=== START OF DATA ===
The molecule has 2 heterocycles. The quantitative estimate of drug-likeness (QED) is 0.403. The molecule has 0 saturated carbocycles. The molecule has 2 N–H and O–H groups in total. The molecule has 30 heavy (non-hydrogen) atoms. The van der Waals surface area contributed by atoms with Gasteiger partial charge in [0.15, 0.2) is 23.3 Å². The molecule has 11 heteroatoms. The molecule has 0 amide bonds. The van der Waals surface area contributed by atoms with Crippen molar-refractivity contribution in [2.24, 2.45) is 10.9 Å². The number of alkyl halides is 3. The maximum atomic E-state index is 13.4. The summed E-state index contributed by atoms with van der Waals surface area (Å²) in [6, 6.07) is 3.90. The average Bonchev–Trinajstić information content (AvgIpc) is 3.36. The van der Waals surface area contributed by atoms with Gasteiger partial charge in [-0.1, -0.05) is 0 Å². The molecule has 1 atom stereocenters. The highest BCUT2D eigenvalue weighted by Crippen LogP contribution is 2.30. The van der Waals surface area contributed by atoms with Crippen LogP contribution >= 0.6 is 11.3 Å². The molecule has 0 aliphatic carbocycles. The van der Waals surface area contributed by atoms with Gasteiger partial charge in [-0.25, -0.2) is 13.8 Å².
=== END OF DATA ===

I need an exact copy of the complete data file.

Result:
The molecule has 2 heterocycles. The quantitative estimate of drug-likeness (QED) is 0.403. The molecule has 0 saturated carbocycles. The molecule has 2 N–H and O–H groups in total. The molecule has 30 heavy (non-hydrogen) atoms. The van der Waals surface area contributed by atoms with Gasteiger partial charge in [0.15, 0.2) is 23.3 Å². The molecule has 11 heteroatoms. The molecule has 0 amide bonds. The van der Waals surface area contributed by atoms with Crippen molar-refractivity contribution in [2.24, 2.45) is 10.9 Å². The number of alkyl halides is 3. The maximum atomic E-state index is 13.4. The summed E-state index contributed by atoms with van der Waals surface area (Å²) in [6, 6.07) is 3.90. The average Bonchev–Trinajstić information content (AvgIpc) is 3.36. The van der Waals surface area contributed by atoms with Gasteiger partial charge in [-0.1, -0.05) is 0 Å². The molecule has 1 atom stereocenters. The highest BCUT2D eigenvalue weighted by Crippen LogP contribution is 2.30. The van der Waals surface area contributed by atoms with Crippen LogP contribution >= 0.6 is 11.3 Å². The molecule has 0 aliphatic carbocycles. The van der Waals surface area contributed by atoms with Gasteiger partial charge in [-0.25, -0.2) is 13.8 Å².